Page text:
B. Enhanced Damages
J&J Sports also argues that it is entitled to enhanced damages under the FCA. The FCA provides that, in any case that "the court finds that the violation was committed willfully and for purposes of direct or indirect commercial advantage or private financial gain, the court in its discretion may increase the award of damages ... by an amount of not more than $100, 000." 47 U.S.C. § 605(e)(3)(C)(ii). Before awarding enhanced damages, the Court considers several factors: "(1) evidence of willfulness; (2) repeated violations over an extended period of time; (3) substantial unlawful monetary gains; (4) advertising the broadcast; and (5) charging an admission fee or charging premiums for food and drinks." J&J Sports. Prods., Inc. v. Quattrocche, No. WMN-09-CV-3420, 2010 WL 2302353, at *2 (D. Md. June 7, 2010) (citations omitted).
Upon consideration of these factors and the very limited evidence presented, the Court declines to award enhanced damages. Although, as discussed above, Defendant has not established a genuine issue of material fact on whether the Program was shown at Getaway, it has asserted that the owners were unaware that the Program was exhibited at the establishment. See Def.'s Resp. to PL's Interrog. No. 5(e). So there is a disputed issue of fact regarding willfulness, which at this stage of the proceedings the Court must resolve in favor of Defendant.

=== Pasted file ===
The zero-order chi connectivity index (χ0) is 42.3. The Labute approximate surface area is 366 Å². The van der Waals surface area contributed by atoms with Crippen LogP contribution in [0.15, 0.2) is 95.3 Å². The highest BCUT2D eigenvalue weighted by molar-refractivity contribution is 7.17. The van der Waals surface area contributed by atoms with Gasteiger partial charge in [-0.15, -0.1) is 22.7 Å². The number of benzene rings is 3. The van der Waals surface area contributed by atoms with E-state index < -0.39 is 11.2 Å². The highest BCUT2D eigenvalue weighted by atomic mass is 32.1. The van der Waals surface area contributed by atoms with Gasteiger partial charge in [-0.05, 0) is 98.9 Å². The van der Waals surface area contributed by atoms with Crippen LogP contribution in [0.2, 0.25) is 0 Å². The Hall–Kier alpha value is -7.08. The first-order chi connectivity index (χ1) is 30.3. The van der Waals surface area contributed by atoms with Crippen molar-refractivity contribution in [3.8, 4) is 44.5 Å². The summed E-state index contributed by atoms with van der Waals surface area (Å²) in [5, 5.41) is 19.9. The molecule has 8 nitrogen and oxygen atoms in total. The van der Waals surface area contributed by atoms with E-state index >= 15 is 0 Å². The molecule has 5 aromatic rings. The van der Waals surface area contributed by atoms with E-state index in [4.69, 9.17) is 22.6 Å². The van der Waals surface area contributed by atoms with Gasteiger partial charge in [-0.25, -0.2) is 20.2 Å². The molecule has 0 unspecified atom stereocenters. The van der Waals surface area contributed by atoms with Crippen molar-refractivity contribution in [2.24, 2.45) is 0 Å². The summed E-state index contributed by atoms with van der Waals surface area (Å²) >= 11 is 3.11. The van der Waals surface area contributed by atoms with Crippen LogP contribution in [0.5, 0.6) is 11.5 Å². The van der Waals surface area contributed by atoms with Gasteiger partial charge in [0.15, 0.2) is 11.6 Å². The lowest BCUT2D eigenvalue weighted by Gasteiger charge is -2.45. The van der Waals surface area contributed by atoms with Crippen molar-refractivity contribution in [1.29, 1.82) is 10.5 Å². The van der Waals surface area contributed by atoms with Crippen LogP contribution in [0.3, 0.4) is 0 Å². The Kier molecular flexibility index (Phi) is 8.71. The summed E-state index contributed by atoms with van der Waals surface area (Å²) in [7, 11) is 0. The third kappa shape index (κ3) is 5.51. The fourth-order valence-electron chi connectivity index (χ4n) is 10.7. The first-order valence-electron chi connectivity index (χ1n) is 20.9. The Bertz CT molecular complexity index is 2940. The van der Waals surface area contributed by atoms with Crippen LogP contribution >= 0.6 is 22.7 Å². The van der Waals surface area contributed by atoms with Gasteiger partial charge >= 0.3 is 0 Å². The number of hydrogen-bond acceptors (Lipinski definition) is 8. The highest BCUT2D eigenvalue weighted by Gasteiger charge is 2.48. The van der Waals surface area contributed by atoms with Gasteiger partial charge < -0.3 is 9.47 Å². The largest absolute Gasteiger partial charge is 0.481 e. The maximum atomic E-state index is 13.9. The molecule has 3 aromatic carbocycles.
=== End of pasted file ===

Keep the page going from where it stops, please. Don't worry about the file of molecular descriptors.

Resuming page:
Moreover, there is no evidence of repeat violations, and the investigator saw no advertising for the Program. The record does not establish whether Defendant had substantial monetary gains as a result of the Program. There is no evidence that Getaway charged a premium for food and drinks. Although the investigator paid a substantial cover charge, there were numerous other attractions at Getaway that evening, including a live band, a dance floor, a broadcast of an NBA playoff game, and the Keno lottery game. It is not clear whether Getaway imposed a cover charge every night, and if so, in what amount. On the evidence presented, the Court cannot determine what portion of the proceeds from that evening was attributable to the Program as opposed to the other attractions. Thus, upon consideration of the relevant factors, the Court declines to award enhanced damages.
For the foregoing reasons, the Motion for Summary Judgment is GRANTED. J&J Sports is awarded $8, 000 in statutory damages. A separate Order follows.